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'Philanthropic capital must play a bigger role in driving the systems shift we need': A commentary by Leslie Johnston

November 13, 2021

Blah_blah_blah_sign_-_Fridays_for_Future_pre-COP26_Milano_Mænsard vokserAll hands on deck: Philanthropy's extraordinary moment

Pressure is on here in Glasgow. Governments are rebalancing commitments so that they are on the right trajectory for alignment with the 2015 Paris agreement's targets. Business and industry are stepping up to do their part in everything from reducing deforestation to tackling methane emissions. And the finance sector is raising its ambition, as we saw with Mark Carney's announcement that $130 trillion in financial assets — 40 percent of the global total — have pledged to reach net zero carbon emissions by mid-century. I have heard from many COP-weary delegates that there is something different about this one. Pledges abound, and there does seem to be (finally) a sense of urgency.

Yet even after this flurry of announcements, there is no certainty that emissions will actually be lower by 2030. The updated United Nations synthesis report on nationally determined contributions continues to show emissions increasing, rather than halving, by 2030. It is also unclear whether we — collectively — are doing enough to address climate injustice and the deepening inequality in our societies. And critical voices are not at the table, with widespread criticism over a lack of representation from the Global South. Once the delegates leave Glasgow, there is also no certainty over how effectively companies, investors, and governments will be held to account for their commitments.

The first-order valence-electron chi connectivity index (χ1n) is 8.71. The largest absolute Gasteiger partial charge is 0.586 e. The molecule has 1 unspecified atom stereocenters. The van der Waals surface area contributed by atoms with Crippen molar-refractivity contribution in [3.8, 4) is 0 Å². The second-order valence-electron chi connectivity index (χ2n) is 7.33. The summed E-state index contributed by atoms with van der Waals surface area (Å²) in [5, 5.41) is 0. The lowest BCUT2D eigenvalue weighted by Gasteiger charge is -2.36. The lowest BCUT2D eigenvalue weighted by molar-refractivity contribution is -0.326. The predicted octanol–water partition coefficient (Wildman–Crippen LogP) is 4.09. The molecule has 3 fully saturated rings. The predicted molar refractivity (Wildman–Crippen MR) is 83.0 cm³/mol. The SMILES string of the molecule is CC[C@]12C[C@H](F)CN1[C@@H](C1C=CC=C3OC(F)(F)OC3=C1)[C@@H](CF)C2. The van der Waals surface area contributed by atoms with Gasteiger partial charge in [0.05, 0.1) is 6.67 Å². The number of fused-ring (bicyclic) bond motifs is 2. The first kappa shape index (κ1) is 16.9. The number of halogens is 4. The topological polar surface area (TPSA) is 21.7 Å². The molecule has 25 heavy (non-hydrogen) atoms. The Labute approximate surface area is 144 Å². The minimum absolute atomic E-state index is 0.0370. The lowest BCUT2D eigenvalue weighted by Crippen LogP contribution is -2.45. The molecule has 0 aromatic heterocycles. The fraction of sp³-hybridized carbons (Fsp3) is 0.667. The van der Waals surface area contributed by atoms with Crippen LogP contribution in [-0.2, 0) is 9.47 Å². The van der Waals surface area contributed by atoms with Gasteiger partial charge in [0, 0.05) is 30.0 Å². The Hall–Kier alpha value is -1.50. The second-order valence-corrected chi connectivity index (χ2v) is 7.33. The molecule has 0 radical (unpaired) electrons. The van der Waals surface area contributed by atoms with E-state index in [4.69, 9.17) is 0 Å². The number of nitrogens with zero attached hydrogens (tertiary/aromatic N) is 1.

And that's where we need more philanthropic funders to come in. Philanthropy is society's risk capital, enabling business, finance, and industry to move faster. Yet despite our being in a crisis situation, philanthropic foundations still dedicate a minuscule percentage — an estimated 2 percent — of their approximately $750 billion in global giving to climate mitigation. This must change....

Read the full commentary by Leslie Johnston, CEO of Laudes Foundation in Zug, Switzerland.

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